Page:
– [Benkow] confirms that it all went down as he wrote in the article. If some press muppet (pressmupp) in Oslo says anything else then it is his word against the other, and I can only relate to what the reporter have told me as long as Bill Gates himself doesn’t call and says otherwise, Brundin said.

Yeah, that’s going to happen. “Well, hello mister Brundin, this is William H. Gates calling. I just sneaked out of a board meeting to have a chat with you.”

Anyway, Brundin continues to say that “if anything turns out to be wrong, we will apologize immedeately”. Except, it seems that Aftonbladet are the judges as to what is wrong and not. Later today Dagens Nyheter publishes a new article where the Swedish PR contact Johan Furestad says:

– We have called Bill Gates’ office and can conclude that [the interview] never happened. Turns out that Gates didn’t even fly a scheduled flight between these cities at that time.

Was that enough for Aftonbladet to apologize? Of course not. So, who’s the press muppet now?

UPDATE: It’s not easy being green, it’s not easy being at Aftonbladet. The muppet won, Aftonbladet apologized for the faked Gates interview.

Aftonbladet buys Stockholm portal

Aftonbladet recently launched a special Stockholm section and today the tabloid revealed it has acquired the local portal Allt Om Stockholm (“Everything about Stockholm”) with 180,000 unique visitors per month. The two websites will co-operate in order to strengthen their offers both to readers and advertisers.

I can’t compare this investment with Sydsvenskan’s purchase of Manolo.se, but this seems to be a logical step in the fight for the local advertising market in Stockholm.

Aftonbladet – where are your RSS feeds?

Swedish media have had RSS feeds for quite some time now and the adoption rate seems to be stable. The number of subscribers in Bloglines is growing at a steady rate and the most popular feeds now have more subscribers than the Swedish A-list bloggers do. RSS is apparently a form of consuming news from big media that appeals to a growing part of the population, although the numbers are still very small in comparison to newspapers’ normal circulation.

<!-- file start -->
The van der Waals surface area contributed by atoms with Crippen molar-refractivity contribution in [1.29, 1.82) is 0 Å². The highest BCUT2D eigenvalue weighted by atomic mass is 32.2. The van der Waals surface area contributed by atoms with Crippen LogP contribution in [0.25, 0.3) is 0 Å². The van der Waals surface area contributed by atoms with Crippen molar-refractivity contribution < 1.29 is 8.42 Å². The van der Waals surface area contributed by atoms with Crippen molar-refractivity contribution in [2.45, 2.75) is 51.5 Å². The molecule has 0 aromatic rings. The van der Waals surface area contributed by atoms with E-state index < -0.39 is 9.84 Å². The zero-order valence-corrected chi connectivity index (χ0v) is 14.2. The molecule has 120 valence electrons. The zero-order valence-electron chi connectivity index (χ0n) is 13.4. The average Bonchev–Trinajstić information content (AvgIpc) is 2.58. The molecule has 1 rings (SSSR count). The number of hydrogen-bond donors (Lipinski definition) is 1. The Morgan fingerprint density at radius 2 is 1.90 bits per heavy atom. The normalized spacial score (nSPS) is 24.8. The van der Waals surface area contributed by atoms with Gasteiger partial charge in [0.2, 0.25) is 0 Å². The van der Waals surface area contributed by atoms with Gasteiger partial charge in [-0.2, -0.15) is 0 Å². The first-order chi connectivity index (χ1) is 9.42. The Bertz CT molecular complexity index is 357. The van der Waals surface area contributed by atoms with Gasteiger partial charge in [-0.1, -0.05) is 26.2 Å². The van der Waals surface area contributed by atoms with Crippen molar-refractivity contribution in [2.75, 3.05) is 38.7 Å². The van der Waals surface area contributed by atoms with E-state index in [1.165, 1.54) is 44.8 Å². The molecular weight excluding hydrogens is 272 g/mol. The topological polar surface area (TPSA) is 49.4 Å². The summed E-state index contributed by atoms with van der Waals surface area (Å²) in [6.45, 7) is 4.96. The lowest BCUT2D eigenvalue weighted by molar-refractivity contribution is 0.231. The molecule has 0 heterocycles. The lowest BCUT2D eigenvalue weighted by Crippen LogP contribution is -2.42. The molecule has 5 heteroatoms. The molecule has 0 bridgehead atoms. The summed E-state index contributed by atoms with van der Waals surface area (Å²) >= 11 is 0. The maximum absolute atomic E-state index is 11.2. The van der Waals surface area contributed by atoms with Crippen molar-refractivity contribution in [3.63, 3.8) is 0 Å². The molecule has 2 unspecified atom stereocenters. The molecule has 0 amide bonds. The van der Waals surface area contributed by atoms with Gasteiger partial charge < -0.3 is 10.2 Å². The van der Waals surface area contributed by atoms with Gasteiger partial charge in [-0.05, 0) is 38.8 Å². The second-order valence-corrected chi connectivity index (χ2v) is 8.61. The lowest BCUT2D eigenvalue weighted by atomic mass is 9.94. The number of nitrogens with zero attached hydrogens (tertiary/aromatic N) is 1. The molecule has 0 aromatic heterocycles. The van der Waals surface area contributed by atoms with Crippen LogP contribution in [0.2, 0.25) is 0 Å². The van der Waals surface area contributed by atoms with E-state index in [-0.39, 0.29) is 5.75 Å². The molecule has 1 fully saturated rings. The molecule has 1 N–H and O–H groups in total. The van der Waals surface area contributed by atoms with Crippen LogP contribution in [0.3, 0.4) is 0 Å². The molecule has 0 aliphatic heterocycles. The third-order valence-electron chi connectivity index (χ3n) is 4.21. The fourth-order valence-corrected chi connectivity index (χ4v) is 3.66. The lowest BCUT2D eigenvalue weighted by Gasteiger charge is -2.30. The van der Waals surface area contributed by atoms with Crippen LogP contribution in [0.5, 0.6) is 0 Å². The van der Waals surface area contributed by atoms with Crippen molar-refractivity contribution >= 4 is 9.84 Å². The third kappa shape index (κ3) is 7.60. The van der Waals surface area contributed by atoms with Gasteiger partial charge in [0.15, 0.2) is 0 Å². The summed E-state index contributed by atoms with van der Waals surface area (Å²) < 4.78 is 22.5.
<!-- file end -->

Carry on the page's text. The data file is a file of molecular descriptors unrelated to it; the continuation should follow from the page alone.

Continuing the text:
What amazes me is that Aftonbladet still doesn’t come with an RSS feed (or does it?) apart from a hacked feed created via MyRSS: http://myrss.com/f/a/f/aftonbladetSe32e8bf1.rss91. This little hack has 29 subscribers at Bloglines. Imagine how many subscribers an official feed would have, considering that Aftonbladet.se is the leading news web page in Sweden. Of course, one could argue that there is no economy in RSS (yet) or that the numbers are still insignificant. Sure, but why be the last to jump on the waggon? RSS will grow, I am sure of that.

It’s been a while since I checked last time, but Dagens Nyheter is still the most popular feed, in fact DN has 3 of the top 10 feeds which are (subscribers in Bloglines):

1. Dagens Nyheter (214)
2. Dagens Nyheter Senaste Nytt (198)
3. Ny Teknik (185)
4. Computer Sweden (161)
5. Internetworld (160)
6. SR Ekot (151)
7. IDG.se (124)
8. Expressen Nyheter (101)
9. Dagens Nyheter Ekonomi (88)
10. Expressen (66)

Footnote 1: I’m not counting the feeds from media blogs, only “regular news” feeds. I’m aware that Aftonbladet’s blogs have RSS feeds, but this is a non-blog post.

Footnote 2: I have seen estimates that Bloglines have somewhere between 20-35 per cent of the market. If that is true, multiply the numbers above accordingly and you get an estimate of the total number of subscribers.